If I am correct in reading the implicit theory of value and the state in the project of Aadhaar as a dual diagnosis of ‘duplication from above’ [the redirection of the common wealth by the powerful through the creation of phantom populations that receive entitlement monies or materials] and ‘duplication from below’ [the redirection of the common wealth by the ‘common man’ or janata manipulating the varied identities given one by the state], then taking this scholar’s concern seriously produces a middle-subject [there must be some useful expression of this in German, say] that can be trusted not to duplicate itself and that can, therefore, be granted ID ziplessly. Or rather, all subjects may variably make claims on their status as such a middle-subject.

My interlocutor made another point. The agency that registered her, pleasant and unencumbered by documents though it was, could answer few of her questions.  Simply put, its employees seemed to have little understanding of the UID number or its use. Their sphere of competence focused on the technical practice of registration and not the afterlife of that enrollment.

For the moment, and as with the earlier points with awareness of the limits of a single conversation, we might define what is at stake here as a particular temporality of enrollment or registration. Aadhaar, that is, may seem to bear a particular relation to the present, with its relation to what after Jane Guyer I will term the near future in question.

If the scholar suggested the limit to a unitary process of enrollment, given the distinction between the middle-subject (always already de-duplicated) and the duplicating, cheating subject, we might attend to how the figure of the Universal Subject of “Universal ID,” the basis [“aadhaar”] of the promise of a national telos of fairness, reason, and wealth, may always already contain within itself a doubling or duplication, a split subject that will threaten to defeat the very project of universalizing, de-duplicating technology.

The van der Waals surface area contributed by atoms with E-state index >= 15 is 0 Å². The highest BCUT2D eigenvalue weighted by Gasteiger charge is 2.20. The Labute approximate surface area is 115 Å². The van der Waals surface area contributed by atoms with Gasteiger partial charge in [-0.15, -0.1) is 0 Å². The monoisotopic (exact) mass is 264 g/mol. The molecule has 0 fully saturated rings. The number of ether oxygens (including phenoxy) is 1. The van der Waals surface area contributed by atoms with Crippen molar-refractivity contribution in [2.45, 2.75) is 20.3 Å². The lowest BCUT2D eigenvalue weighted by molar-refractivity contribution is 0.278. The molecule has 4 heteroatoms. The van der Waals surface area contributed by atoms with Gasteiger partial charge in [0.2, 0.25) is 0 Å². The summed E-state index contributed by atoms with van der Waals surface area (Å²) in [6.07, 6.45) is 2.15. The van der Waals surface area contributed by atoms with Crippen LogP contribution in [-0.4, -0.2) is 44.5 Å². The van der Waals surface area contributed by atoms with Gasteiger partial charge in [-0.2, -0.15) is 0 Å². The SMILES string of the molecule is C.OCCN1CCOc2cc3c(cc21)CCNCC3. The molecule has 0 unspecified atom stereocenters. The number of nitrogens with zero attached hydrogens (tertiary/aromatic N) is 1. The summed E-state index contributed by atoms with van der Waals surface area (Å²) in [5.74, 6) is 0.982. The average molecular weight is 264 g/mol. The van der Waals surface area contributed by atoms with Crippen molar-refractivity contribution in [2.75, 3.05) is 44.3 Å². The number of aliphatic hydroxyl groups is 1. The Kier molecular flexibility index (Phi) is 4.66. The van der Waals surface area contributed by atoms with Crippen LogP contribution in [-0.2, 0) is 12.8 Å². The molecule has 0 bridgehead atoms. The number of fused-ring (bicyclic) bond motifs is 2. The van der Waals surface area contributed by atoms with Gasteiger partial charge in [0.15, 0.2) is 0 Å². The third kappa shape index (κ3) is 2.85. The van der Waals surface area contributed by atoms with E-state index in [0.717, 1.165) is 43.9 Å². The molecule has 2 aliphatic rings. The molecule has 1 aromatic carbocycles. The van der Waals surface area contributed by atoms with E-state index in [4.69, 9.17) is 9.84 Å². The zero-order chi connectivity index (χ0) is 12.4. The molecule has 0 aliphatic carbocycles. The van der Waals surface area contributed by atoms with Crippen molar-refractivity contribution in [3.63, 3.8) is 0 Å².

“So When Should We Set Up Our Camps?”: The UID – NPR Entente Has Trouble

This is the final post for now engaging the January 2012 agreement between promoters of the parallel and competing biometric programs in India, the Security focused NPR and the Financial Liberalization focused UID.

The other biometrics: National Population Register Camp

A recent article posted August 7, 2012, by Sahil Makkar on the website livemint.com [prominently featuring the Wall Street Journal on its masthead], argues that NPR is not doing well and suggests that the terms of the agreement are in question.

If you have been following the career of UID, the news is quite extraordinary. I give the article in full and follow with my usual 3 comments.

NPR likely to be delayed
Decision runs counter to the compromise reached in January that Aadhaar and the NPR weren’t in conflict with each other

New Delhi: The National Population Register (NPR), an identity database being put together by the home ministry, will likely be delayed by at least a year beyond its June 2013 deadline after facing another reversal in its running conflict with the Aadhaar project of the Unique Identification Authority of India (UIDAI), officials familiar with the development said.

The cabinet headed by Prime Minister Manmohan Singh has directed the home secretary to take steps to avoid duplication of work with UIDAI and to set up NPR camps in states only after the former completes most of its work of collecting biometric data on an additional 400 million people.

The decision effectively runs counter to the compromise reached on 27 January that Aadhaar and the NPR weren’t in conflict with each other and both projects would run simultaneously.

Minutes of the 7 June cabinet meeting, which were released last month, have been reviewed by Mint.

“With this decision, NPR work has been delayed indefinitely,” said a home ministry official who asked not to be identified given the sensitive nature of the issue. “We had earlier targeted to complete NPR by June 2013 but it will be at least delayed by a year or more.”